-KJN (HC) Moffett v. Ives, No. 2:2011cv00617 - Document 8 (E.D. Cal. 2011)

Court Description: ORDER AND FINDINGS and RECOMMENDATIONS signed by Magistrate Judge Kendall J. Newman on 4/14/2011 ORDERING that ptnr's 7 application to proceed IFP is GRANTED; and RECOMMENDING that this action be dismissed, w/out prejudice.Referred to Judge Morrison C. England, Jr.; Objections due w/in 21 days.(Yin, K)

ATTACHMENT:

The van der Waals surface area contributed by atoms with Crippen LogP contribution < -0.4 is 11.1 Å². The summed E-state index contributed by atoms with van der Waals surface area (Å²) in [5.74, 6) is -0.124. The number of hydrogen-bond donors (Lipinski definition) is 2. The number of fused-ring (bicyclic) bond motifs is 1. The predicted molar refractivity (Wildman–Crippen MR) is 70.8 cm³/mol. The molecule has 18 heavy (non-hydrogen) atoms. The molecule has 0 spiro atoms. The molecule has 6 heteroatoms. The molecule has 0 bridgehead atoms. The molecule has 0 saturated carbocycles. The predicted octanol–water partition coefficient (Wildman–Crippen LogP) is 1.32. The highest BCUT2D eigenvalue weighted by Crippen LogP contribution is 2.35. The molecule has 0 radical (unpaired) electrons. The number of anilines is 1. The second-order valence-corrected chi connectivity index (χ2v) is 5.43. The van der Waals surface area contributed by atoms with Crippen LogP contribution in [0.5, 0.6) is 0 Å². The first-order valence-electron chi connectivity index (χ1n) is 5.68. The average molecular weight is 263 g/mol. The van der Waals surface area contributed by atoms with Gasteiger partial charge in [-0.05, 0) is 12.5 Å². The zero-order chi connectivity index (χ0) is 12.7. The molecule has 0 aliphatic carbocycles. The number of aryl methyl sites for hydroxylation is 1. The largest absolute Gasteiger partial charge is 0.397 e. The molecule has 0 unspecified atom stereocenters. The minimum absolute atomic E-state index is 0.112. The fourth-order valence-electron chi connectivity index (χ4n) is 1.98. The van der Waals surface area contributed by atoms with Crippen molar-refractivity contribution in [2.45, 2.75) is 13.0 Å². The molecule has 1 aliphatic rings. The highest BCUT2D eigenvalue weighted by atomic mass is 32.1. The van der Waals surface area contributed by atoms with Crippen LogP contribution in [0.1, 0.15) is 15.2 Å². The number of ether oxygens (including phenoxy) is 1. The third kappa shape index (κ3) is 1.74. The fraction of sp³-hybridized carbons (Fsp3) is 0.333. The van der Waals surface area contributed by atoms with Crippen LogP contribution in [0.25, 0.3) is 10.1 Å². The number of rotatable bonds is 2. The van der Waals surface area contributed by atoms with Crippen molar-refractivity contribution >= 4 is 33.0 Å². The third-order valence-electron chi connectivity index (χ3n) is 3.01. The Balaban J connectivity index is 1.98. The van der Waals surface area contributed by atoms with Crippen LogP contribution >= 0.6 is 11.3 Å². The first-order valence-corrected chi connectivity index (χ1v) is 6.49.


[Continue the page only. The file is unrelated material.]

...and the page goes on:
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-KJN (HC) Moffett v. Ives Doc. 8 1 2 3 4 5 6 7 8 IN THE UNITED STATES DISTRICT COURT 9 FOR THE EASTERN DISTRICT OF CALIFORNIA 10 PARIS MOFFETT, Petitioner, 11 12 13 14 vs. RICHARD B. IVES, ORDER AND Respondent. FINDINGS AND RECOMMENDATIONS / 15 16 No. 2:11-cv-0617 MCE KJN P Petitioner, a federal prisoner proceeding without counsel, has filed a motion to 17 vacate his conviction pursuant to 28 U.S.C. § 2241. Pursuant to court order, petitioner has now 18 filed an application to proceed in forma pauperis. Examination of the in forma pauperis 19 application reveals that petitioner is unable to afford the costs of suit. Accordingly, the 20 application to proceed in forma pauperis will be granted. See 28 U.S.C. § 1915(a). 21 Petitioner “moves to have the conviction in the above case vacated as unlawful 22 and unconstitutional under the Fifth and Sixth Amendments due to actual innocence.” (Dkt. No. 23 1 at 2.) Petitioner raises various claims, including ineffective assistance of counsel and 24 prosecutorial misconduct. 25 26 Petitioner pled guilty in the Northern District of California to possession with intent to distribute crack cocaine and possession of a firearm in furtherance of drug trafficking on 1 Dockets.Justia.com 1 September 10, 2008. United States v. Moffett, No. CR-08-0200 MMC (N.D. Cal. Jan.3, 2011 2 Order).1 Petitioner was sentenced to a term of 120 months on November 23, 2008. (Id.) Writ of habeas corpus relief extends to a person in custody under the authority of 3 4 the United States. See 28 U.S.C. § 2241. A federal prisoner who challenges the validity or 5 constitutionality of his conviction must bring a petition for writ of habeas corpus pursuant to 28 6 U.S.C. § 2255. Tripati v. Henman, 843 F.2d 1160, 1162 (9th Cir. 1988). Only the sentencing 7 court has jurisdiction to hear challenges to federal criminal sentences. Id. at 1163. On the other hand, a prisoner who challenges the manner, location, or conditions 8 9 of a criminal sentence’s execution must bring a petition for writ of habeas corpus under 28 10 U.S.C. § 2241. See e.g., Capaldi v. Pontesso, 135 F.3d 1122, 1123 (6th Cir. 1998) (because 11 Capaldi alleged his sentence violated the Constitution, his relief should be sought through a 12 motion to vacate judgment pursuant to 28 U.S.C. § 2255); Kingsley v. Bureau of Prisons, 937 13 F.2d 26, 30 n.5 (2nd Cir. 1991) (“Under § 2255, prisoners can move the sentencing court to 14 vacate, set aside, or correct the initial sentence.”). Nevertheless, in rare cases, a federal prisoner authorized to seek relief under 15 16 § 2255 may seek relief under § 2241 if he can show that the remedy available under § 2255 is 17 “inadequate or ineffective to test the validity of his detention.” Hernandez v. Campbell, 204 F.3d 18 861, 864-65 (9th Cir. 2000). However, this is a very narrow exception. Ivy v. Pontesso, 328 19 F.3d 1057 (9th Cir. 2003) (a petitioner must show actual innocence and that he never had the 20 opportunity to raise it by motion to demonstrate that § 2255 is inadequate or ineffective); Holland 21 v. Pontesso, 234 F.3d 1277 (9th Cir. 2000) (§ 2255 not inadequate or ineffective because 22 petitioner misses statute of limitations); Tripati, 843 F.2d at 1162-63 (a petitioner’s fears of bias 23 or unequal treatment do not render a § 2255 petition in adequate); Aronson v. May, 85 S.Ct. 3, 5 24 1 25 26 A court may take judicial notice of court records. See, e.g. Bennett v. Medtronic, Inc., 285 F.3d 801, 803 n.2 (9th Cir. 2002) (“[W]e may take notice of proceedings in other courts, both within and without the federal judicial system, if those proceedings have a direct relation to matters at issue”) (internal quotation omitted). 2 1 (1964) (a court’s denial of a prior § 2255 motion is insufficient to render § 2255 inadequate); 2 Lorentsen v. Hood, 223 F.3d 950, 953 (9th Cir. 2000) (same). The burden is on the petitioner to 3 show that the remedy is inadequate or ineffective. Redfield v. United States, 315 F.2d 76, 83 4 (9th Cir. 1963). In the instant motion, petitioner is challenging the validity of his conviction, not 5 6 the execution of his sentence. Petitioner claims his conviction is unconstitutional. Petitioner 7 also includes the notation “2255" behind his reference to 28 U.S.C. § 2241. (Dkt. No. 1 at 2.) 8 Moreover, petitioner provides no facts or circumstances establishing that a motion brought under 9 28 § 2255, in this context, is either inadequate or ineffective. Court records demonstrate that petitioner filed a 28 U.S.C. § 2255 motion in the 10 11 district of his conviction. United States v. Moffett, 08-cr-0200 MMC (N. D. Cal.) (§ 2255 12 motion denied on January 3, 2011, Dkt. No. 53.) Petitioner raised the same claim in the § 2255 13 motion as he did in the instant petition. (Id.) The mere denial of petitioner’s § 2255 motion is 14 insufficient to render the § 2255 inadequate. Aaronson, 85 S. Ct. at 5; Lorentsen, 223 F.3d at 15 953. Moreover, because petitioner raised the same claim in his § 2255 as he raised here,2 16 17 18 19 20 21 22 23 24 25 26 2 Petitioner claims he is actually innocent of the crime because the analyst who tested the substance found at the crime scene was subsequently found to have allegedly engaged in misconduct. However, petitioner has not demonstrated he is actually innocent of the crime and he has failed to establish that this court cannot have confidence in petitioner’s guilty plea. See, e.g., Schlup v. Delo, 513 U.S. 288, 327 (1995) (petitioner must demonstrate that a constitutional violation has “probably resulted in the conviction of one who is actually innocent.”). It appears that as of April 5, 2010, no charges had been filed in connection with the investigation into the alleged theft of cocaine evidence and other alleged misconduct at the San Francisco crime lab, which was subsequently shut down. Vic Lee, “Former lab tech pleads not guilty to drug charge,” San Francisco News (April 5, 2010), http://abclocal.go.com/kgo/story?section=news/local/ san_francisco&id=7368605. A search of electronic court records for the San Francisco and San Mateo County Superior Courts, and the United States District Court for the Northern District of California reflects no recent criminal charges filed against Deborah Madden as of April 13, 2011, other than the personal drug possession charge filed on April 2, 2010 (San Mateo County Superior Court, Case No. NF392634). More recent press coverage notes Deborah Madden has been “accused of stealing cocaine and OxyContin from evidence samples,” but did not confirm any charges had been filed, and did not mention any allegations against Madden for misidentifying substances collected at crime scenes. Brian Begin, “Audit reveals crime-lab chaos,” The San Francisco Examiner (April 14, 2011) 3 1 petitioner cannot demonstrate that he never had the opportunity to raise this issue in a § 2255 2 motion. Ivey, 328 F.3d at 1059. In light of the above, petitioner’s request for relief is more properly brought as a 3 4 motion to vacate or set aside his conviction, which must be brought in the court where he was 5 convicted, the Northern District of California. Thus, this action should be dismissed. Accordingly, IT IS HEREBY ORDERED that petitioner’s application to proceed 6 7 in forma pauperis is granted; and IT IS HEREBY RECOMMENDED that this action be dismissed, without 8 9 prejudice. 10 These findings and recommendations are submitted to the United States District 11 Judge assigned to the case, pursuant to the provisions of 28 U.S.C. § 636(b)(l). Within twenty- 12 one days after being served with these findings and recommendations, plaintiff may file written 13 objections with the court. The document should be captioned “Objections to Magistrate Judge’s 14 Findings and Recommendations.” Plaintiff is advised that failure to file objections within the 15 specified time may waive the right to appeal the District Court’s order. Martinez v. Ylst, 951 16 F.2d 1153 (9th Cir. 1991). 17 DATED: April 14, 2011 18 _____________________________________ KENDALL J. NEWMAN UNITED STATES MAGISTRATE JUDGE 19 20 21 moff0617.56 22 23 24 25 26 http://www.sfexaminer.com/local/audit-reveals-crime-lab-chaos. 4